For one, Forbes understands on an intimate level the challenges the U.S. Navy faces today just as well as the most senior combatant commanders and has a passion for this branch of the armed services like no other.

Simply stated, the Navy of today is too small to handle the challenges as outlined above. Our sailors are overworked, many times undertrained and increasingly ill-equipped to take on the challenges before them. Forbes, serving as chairman of the House Committee on Seapower, has tackled these issues for years, and has been an advocate for a larger, more capable navy.

And if President-elect Trump is serious in massively increasing the size of our Navy to 350 ships or more, there is no better person than Forbes, who can oversee such a project with such complexity and importance from start to finish.

Indeed, an example from the recent past best illustrates Forbes’s mastery of the complex challenges the U.S. Navy faces and his penchant for working to find solutions.

Back in 2013, debate was raging over the operational concept known as Air-Sea Battle (ASB). To put it plainly, ASB was devised to ensure that the A2/AD challenges of today did not turn into an existential threat in the near future.

However, the complexity of the concept — and hysterical accusations that such a concept’s use could start a nuclear war with China — created tremendous confusion and fear in national security circles throughout Washington and beyond. Forbes showed tremendous leadership in not only working to explain and champion the concept, but also hold a hearing in October 2013 to put to rest any underlying controversy over the issue.

Sitting at the hearing, I was impressed with his mastery of not only the most highly technical naval terms and strategy involved in the ASB concept, but also his willingness to engage with those whom he may disagree with and work to find common ground. He expended his own political capital to take the issue on when he did not have to, and he did not take the easy path: the very essence of leadership.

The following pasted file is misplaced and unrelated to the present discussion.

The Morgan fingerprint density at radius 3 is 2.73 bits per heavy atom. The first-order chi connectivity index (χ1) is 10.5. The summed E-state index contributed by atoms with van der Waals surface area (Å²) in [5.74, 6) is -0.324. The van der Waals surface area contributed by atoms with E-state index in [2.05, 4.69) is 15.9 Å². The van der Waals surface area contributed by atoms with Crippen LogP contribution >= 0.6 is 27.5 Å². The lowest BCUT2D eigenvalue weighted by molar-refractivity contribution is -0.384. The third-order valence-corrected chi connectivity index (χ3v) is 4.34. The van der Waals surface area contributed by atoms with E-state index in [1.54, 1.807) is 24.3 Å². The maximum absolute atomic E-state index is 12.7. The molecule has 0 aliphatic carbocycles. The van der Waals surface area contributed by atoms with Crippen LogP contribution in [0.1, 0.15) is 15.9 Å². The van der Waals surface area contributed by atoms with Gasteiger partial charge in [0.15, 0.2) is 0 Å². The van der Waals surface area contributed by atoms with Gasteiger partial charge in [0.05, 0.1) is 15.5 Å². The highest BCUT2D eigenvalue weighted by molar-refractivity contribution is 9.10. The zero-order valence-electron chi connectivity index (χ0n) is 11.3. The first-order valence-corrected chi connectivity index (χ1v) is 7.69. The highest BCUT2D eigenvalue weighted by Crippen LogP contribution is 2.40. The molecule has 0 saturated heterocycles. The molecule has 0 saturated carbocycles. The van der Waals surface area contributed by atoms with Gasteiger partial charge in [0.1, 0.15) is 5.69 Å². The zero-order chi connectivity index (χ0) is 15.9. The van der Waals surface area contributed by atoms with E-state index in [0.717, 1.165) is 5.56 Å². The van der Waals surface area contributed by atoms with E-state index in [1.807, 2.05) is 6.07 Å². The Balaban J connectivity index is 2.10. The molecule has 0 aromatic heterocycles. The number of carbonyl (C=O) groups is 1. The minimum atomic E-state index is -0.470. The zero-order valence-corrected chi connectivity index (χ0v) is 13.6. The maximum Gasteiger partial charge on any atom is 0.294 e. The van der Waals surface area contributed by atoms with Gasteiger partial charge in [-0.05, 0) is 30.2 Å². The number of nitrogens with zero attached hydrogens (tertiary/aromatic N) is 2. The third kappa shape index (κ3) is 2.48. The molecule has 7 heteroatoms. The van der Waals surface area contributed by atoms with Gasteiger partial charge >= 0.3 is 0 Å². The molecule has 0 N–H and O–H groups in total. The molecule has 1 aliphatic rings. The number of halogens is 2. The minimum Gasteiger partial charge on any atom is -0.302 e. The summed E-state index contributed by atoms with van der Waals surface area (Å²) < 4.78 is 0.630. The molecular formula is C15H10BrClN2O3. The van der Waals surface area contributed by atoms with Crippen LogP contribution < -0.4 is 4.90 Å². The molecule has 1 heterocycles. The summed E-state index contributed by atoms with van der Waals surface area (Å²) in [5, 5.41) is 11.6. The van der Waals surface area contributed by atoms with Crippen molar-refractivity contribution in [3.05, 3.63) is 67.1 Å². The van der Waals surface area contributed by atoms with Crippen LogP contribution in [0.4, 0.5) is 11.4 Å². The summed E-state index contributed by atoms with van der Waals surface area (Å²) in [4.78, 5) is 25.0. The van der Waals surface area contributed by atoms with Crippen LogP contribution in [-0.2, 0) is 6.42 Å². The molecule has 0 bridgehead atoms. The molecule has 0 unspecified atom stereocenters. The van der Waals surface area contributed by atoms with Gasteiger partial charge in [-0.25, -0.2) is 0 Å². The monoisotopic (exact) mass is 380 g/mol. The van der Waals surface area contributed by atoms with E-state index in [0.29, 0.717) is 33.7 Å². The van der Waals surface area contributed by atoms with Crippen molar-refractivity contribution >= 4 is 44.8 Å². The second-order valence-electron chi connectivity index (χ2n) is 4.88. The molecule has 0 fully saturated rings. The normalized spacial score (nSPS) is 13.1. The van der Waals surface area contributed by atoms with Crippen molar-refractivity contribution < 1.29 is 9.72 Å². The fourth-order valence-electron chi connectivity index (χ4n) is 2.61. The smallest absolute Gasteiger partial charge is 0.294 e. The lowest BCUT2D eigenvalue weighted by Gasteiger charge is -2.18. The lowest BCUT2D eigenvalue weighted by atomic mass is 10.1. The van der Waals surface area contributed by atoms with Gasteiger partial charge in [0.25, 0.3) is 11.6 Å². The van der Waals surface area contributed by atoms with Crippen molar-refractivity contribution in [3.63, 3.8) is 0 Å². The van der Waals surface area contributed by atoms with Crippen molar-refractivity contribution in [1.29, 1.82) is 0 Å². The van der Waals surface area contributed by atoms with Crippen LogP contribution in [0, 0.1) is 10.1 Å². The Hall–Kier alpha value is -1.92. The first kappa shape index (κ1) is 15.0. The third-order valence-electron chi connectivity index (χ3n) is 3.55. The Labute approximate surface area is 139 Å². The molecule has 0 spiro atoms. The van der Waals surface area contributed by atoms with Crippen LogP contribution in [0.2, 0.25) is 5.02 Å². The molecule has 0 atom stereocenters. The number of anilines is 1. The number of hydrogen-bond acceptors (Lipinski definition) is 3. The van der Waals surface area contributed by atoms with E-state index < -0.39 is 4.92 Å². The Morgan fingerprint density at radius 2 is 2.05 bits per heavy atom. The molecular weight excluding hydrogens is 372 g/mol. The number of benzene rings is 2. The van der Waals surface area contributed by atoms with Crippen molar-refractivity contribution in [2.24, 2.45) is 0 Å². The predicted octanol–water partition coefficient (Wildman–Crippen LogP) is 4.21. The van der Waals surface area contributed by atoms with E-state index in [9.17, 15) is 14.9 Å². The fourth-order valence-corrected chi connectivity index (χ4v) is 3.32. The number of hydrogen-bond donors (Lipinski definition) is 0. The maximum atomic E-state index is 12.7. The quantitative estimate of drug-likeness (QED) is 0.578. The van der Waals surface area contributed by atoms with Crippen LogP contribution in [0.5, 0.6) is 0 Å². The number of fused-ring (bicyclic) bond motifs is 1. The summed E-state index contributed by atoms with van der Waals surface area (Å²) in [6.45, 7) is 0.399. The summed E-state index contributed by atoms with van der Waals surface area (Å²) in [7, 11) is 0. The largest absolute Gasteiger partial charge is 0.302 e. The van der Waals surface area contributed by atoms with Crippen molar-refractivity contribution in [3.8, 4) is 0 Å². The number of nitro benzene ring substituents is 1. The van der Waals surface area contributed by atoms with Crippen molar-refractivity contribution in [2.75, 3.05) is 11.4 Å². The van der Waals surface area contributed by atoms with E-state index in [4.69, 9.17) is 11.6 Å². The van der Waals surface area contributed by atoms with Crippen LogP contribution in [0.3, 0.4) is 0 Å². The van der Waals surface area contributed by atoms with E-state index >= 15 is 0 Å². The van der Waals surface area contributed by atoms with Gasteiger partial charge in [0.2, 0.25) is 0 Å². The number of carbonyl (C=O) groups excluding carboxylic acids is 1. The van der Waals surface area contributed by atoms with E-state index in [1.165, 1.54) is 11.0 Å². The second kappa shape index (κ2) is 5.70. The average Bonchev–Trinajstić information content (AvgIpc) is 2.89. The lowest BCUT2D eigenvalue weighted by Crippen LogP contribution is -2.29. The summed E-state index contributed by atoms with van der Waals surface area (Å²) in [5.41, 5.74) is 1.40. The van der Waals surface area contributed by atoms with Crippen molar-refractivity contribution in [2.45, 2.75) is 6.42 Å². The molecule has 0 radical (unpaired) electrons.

Forbes would also be a perfect fit if Trump is set on ensuring China’s recent bullying actions over the last few years are checked.

The congressman has been a leading figure in Washington calling out Beijing’s coercive actions throughout the Asia-Pacific, offering wise counsel on how to push back and ensue that the international order in Asia — which has led to decades of peaceful growth and stability — is not cast aside thanks to aggressive Chinese actions. Forbes would fit naturally with other Trump advisers who see Beijing as a threat to the existing international order in Asia and could offer the new president important advice.

But despite this impressive list of qualifications, it seems Forbes might not get the opportunity to take on this important assignment. If trends continue, Team Trump could soon settle on Philip Bilden as its nominee for secretary of the Navy. While Bilden, who has a strong background in Asia finance, could very well prove to be a world-class Navy secretary, Forbes is no doubt in a class of his own.

He should truly be given every consideration for this important position, and, indeed, become the next secretary of the Navy.

Harry J. Kazianis is director of defense studies at the Center for the National Interest, founded by President Richard Nixon. Kazianis also presently serves as fellow at both the Potomac Foundation and the Center for China Policy at the University of Nottingham (U.K.). He is the author of the book “The Tao of A2/AD: China’s Rationale for the Creation of Anti-Access.” Kazianis formerly led the foreign policy communication efforts of the Heritage Foundation, was the former editor-in-chief of The Diplomat and a fellow at the Center for Strategic and International Studies’ Pacific Forum. Follow him on Twitter @grecianformula. The views expressed are his own.

The views expressed by contributors are their own and not the views of The Hill.